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Schools in Kazakhstan have more favourable disciplinary climates in science lessons compared to other OECD countries, according to students’ reports in the Programme for International Student Assessment (PISA) 2015, with an index of disciplinary climate of 0.93 (the OECD average index value was 0.00). The PISA 2015 index of instructional educational leadership (measuring the frequency with which principals report doing leadership activities specifically related to instruction) was also above the OECD average at 0.55 (the OECD average was 0.01) (OECD, 2016[1]).

National data collected in 2018 indicated that 90.5% of teachers teaching in general secondary education in Kazakhstan have a higher education degree. In 2018, the OECD’s Education Policy Outlook Country Profile for Kazakhstan reported that the average student-teacher ratio across primary and secondary education is 10, although this varies significantly within the country (OECD, 2018[364]). This is below the OECD average of 15 at primary level and 13 at secondary level (OECD, 2018[2]).

According to national data from 2011, teachers with a higher-education qualification and 15 years of experience earned between 25% and 30% of the average salary of a worker in another sector with comparable academic credentials. Similar data from across a range of OECD countries indicates that on average teachers in OECD countries earn 91% of the average salary of a full-time, full-year worker with tertiary education. However, in 2016 Kazakhstan introduced a new model of civil servant remuneration that led to salary increases of 19.3% for secondary teachers and 17.2% for primary school teachers (OECD, 2018[364]). According to the OECD Teaching and Learning International Survey (TALIS) 2018, 67.3% of teachers in Kazakhstan said that if they could choose again, they would still become a teacher; this was lower than the OECD average of 75.6%. Furthermore, 63.4% of teachers felt that the teaching profession was valued in society, compared to an OECD average of 25.8% in 2018 (OECD, 2019[3]).

Schools in Kazakhstan are currently undergoing reform processes for external evaluation. In 2017, 60.6% of the schools that underwent the accreditation process received a favourable decision (OECD, 2018[364]). Every five years, teachers in Kazakhstan are also required to undergo an accreditation process based on professional standards. This takes into account teachers’ results in a national qualification test and a self-prepared teacher portfolio.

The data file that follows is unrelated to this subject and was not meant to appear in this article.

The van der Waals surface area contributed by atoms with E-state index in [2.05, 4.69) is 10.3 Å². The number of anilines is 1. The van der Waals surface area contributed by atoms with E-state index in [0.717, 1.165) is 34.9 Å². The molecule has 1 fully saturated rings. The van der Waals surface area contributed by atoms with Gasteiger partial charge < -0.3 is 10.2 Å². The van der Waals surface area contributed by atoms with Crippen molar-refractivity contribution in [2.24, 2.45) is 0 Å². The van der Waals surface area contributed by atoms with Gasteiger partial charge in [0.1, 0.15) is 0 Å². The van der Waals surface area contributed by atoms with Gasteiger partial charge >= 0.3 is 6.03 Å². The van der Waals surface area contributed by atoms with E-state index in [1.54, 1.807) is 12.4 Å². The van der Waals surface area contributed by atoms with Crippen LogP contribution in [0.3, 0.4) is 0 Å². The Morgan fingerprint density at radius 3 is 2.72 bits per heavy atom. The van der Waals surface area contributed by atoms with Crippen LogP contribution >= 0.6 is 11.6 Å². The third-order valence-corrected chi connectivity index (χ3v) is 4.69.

The share of students enrolled in secondary schools whose principal reported in PISA 2015 that standardised tests are used to make decisions on students’ promotion or retention was 76.8%, which was above the OECD average of 31.3% (OECD, 2016[1]).

In 2014, 70% of Kazakhstan’s total expenditure on higher education came from private rather than public sources (OECD, 2018[364]). By way of comparison, across all OECD countries, 30% of funding came from private sources in the same year (OECD, 2018[2]).

Evolution of key education policy priorities

Kazakhstan’s key education policy priorities have evolved in the following ways over the last decade (Table 8.17).

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Table 8.17. Evolution of key education policy priorities, Kazakhstan (2008-19)

Identified by

Selected OECD country-based work, 2008-191

Evolution of responses collected by the Education Policy Outlook, 2013-192

School improvement

The OECD identified as a priority the need to strengthen the teaching profession by making it more attractive and raising qualification standards. [2014; 2015]

Kazakhstan reported efforts to improve clarity for the teaching profession on expectations of the profession. [2016-17]

Evaluation and assessment

The OECD also found that Kazakhstan could benefit from ensuring the quality and validity of its data, strengthening transparency, and ensuring that assessment results inform teaching and policy. [2017]

Challenges exist in ensuring the quality and validity of education data and using it more consistently to inform teaching. [2016-17]


According to OECD evidence, Kazakhstan needs to allocate more autonomy to schools and improve the dissemination of information about activities at the school and local levels. Limiting opportunities for misuse of resources and corruption should be an urgent priority. For higher education, there is a need to reinforce linkages between institutions and employers, as well as to adopt a whole-of-government approach to international higher education with a robust policy framework and a national strategy that aligns with goals for human capital development. There is a need to improve the transparency of governance in public and private higher education institutions. [2015; 2017]

There is a need to address the high degree of centralisation within a hierarchically organised system of government. [2016-17]